“Through the brilliant activities of the Constitutional Court since 1988, the Constitution has been actualized and performed in political and social reality and has found her vitality and normative power as well,” said Bang Seung-ju, a professor of constitutional law at Hanyang University.
But Bang added that there was nevertheless a strong case for constitutional revision to address a number of issues with the court’s current setup.
“According to the current Constitutional Act, filing a constitutional complaint against the decisions of (ordinary) courts is precluded. Furthermore, the Supreme Court has partial power to adjudicate the constitutionality of regulations, which are made by administration. Therefore competence or jurisdictional conflicts between the two constitutional organs happen often,” he said.
He recommended several specific changes to the function of the court.
“The exclusion of decisions of the courts from the objectives of the constitutional complaint, due to the massive opposition from the Supreme Court at the time of passage of the Constitutional Court Act in 1988, should be changed,” he said.
“From the point of view of better actualizing the basic rights of people, the decisions of the courts should be included in the objectives of the Constitutional complaint. From the aspect of judicial clearness and stability, all constitutional adjudications, including the constitutionality of regulations, should be decided exclusively by the Constitutional Court.”
By John Power (email@example.com)
Legalizing euthanasia ...
Definitely no, for me. Allowing it will only bring up an environment where people find it normal to end your time or life when you think that you cannot go on in life any longer. Where is the perseverance? Where is the hope and faith in all of those who we love? We were born naturally and freely and we should die naturally and freely! Everyone has the right to live ― we should not just pass this up.
― Freddie Alma Simene, Incheon
Once I saw a documentary, “Choosing to Die” by author Terry Pratchett. It starts with a confession. Pratchett tells the audience that he’s suffering from Alzheimer’s and is scared of becoming dependent and burdensome on his family. Then he travels to Switzerland, where assisted death and euthanasia have been legalized, as it also has in Belgium and the Netherlands. Terry and some families who were in favor of euthanasia and other forms of assisted death criticize the British government, arguing that the U.K.’s law on this subject is ridiculously strict and limited human liberty.
Since we humans were born without being given a choice, should death be done in natural order regardless how much pain the patients suffer and how much money the patients and the family must spend on treatment? This is the question this documentary seeks to address.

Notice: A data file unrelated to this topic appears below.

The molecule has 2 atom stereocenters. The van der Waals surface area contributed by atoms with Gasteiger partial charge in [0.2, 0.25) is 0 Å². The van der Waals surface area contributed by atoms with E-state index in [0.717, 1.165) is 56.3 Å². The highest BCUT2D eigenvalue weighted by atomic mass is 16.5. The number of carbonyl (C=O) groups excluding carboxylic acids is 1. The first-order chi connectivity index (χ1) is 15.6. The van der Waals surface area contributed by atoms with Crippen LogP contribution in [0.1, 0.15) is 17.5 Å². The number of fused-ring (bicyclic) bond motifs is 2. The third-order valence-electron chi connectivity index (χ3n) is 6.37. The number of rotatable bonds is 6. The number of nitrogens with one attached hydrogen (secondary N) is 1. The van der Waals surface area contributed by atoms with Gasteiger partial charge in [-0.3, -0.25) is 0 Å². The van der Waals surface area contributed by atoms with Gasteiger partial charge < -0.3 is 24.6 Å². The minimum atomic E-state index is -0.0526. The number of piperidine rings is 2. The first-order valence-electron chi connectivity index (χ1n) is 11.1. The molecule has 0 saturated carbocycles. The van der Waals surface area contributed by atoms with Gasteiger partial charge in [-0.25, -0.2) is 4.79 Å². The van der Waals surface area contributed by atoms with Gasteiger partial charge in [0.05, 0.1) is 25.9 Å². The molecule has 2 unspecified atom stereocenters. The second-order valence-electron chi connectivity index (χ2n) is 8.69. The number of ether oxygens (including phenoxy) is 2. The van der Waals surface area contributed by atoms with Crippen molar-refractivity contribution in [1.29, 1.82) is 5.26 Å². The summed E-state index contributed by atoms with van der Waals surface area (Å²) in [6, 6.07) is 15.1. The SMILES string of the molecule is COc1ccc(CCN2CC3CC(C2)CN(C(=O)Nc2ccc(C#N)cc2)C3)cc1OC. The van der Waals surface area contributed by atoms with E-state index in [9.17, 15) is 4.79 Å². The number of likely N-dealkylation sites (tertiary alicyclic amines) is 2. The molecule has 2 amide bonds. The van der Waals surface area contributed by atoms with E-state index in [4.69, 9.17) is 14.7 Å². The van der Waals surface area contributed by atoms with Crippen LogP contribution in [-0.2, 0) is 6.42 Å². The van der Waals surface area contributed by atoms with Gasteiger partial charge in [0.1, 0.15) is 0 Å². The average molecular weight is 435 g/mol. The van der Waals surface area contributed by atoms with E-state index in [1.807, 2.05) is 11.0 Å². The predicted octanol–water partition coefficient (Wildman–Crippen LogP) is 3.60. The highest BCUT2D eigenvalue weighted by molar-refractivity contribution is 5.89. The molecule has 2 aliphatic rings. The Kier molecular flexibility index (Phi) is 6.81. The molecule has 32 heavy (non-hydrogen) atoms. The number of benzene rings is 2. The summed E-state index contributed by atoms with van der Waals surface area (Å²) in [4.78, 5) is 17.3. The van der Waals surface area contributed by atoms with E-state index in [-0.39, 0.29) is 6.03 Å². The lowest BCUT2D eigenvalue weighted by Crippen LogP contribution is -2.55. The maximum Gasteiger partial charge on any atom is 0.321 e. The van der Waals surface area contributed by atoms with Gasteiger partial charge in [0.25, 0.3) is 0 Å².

I also agree on the matter of choice. I value the choice that could be given to patients to choose the way they die. When given more options on death, I reckon that the people may consider more carefully the given options and the possibilities of preparing for death.
To the extent of giving it as an option, I am in favor of legalizing euthanasia. But what concerns me is the side effects. It is obvious that euthanasia costs money. It probably costs a lot more than the cost of the medical treatments. Some people will stand to make a fortune out of euthanasia.
In addition to this, legalization of euthanasia may lead society to value nihilism. Euthanasia should be restricted to being one of the last “treatment” options for those patients who are suffering from incurable diseases. But when it is legalized, it is obvious that euthanasia can be given on demand even if this is legally banned. Some people who are in despair or have depression may go for this option to end their lives.
I pause to say that birth itself wasn’t made by one’s will and choice. A person was born to live. Death, for religious reasons and the ethical imperative to live “happily,” should be done in a natural way and, hence, in a passive way. If euthanasia is legalized, I am quite sure that this will cause a number of side effects. I am not against it. But I think a number of aspects and possibilities should be considered and studied thoughtfully ― although it seems to be barely feasible - in order to legalize euthanasia.
― Yang Seon-young
Subsidizing ICT firms ...
There are very few borders in the ICT sector ― if they can’t make the best product or a product people want to use, that’s their problem. Kakao Talk didn’t need a handout, I don’t think.
That said, there is a Korean legacy of getting handouts from the government in times of need. The post-World War II period during which Samsung and Lucky Goldstar grew enormously is one way in which the government plays favorites.
― Chris Backe, Thailand
Cost of sports events ...
The Korean local governments have also been caught unprepared when it comes to having enough hotels and restaurants for the influx of visitors. They also lack transportation in many areas. Hopefully this won’t happen at the 2018 Olympics, but who is in charge there?
― Stacy Metzger, Seoul, via Facebook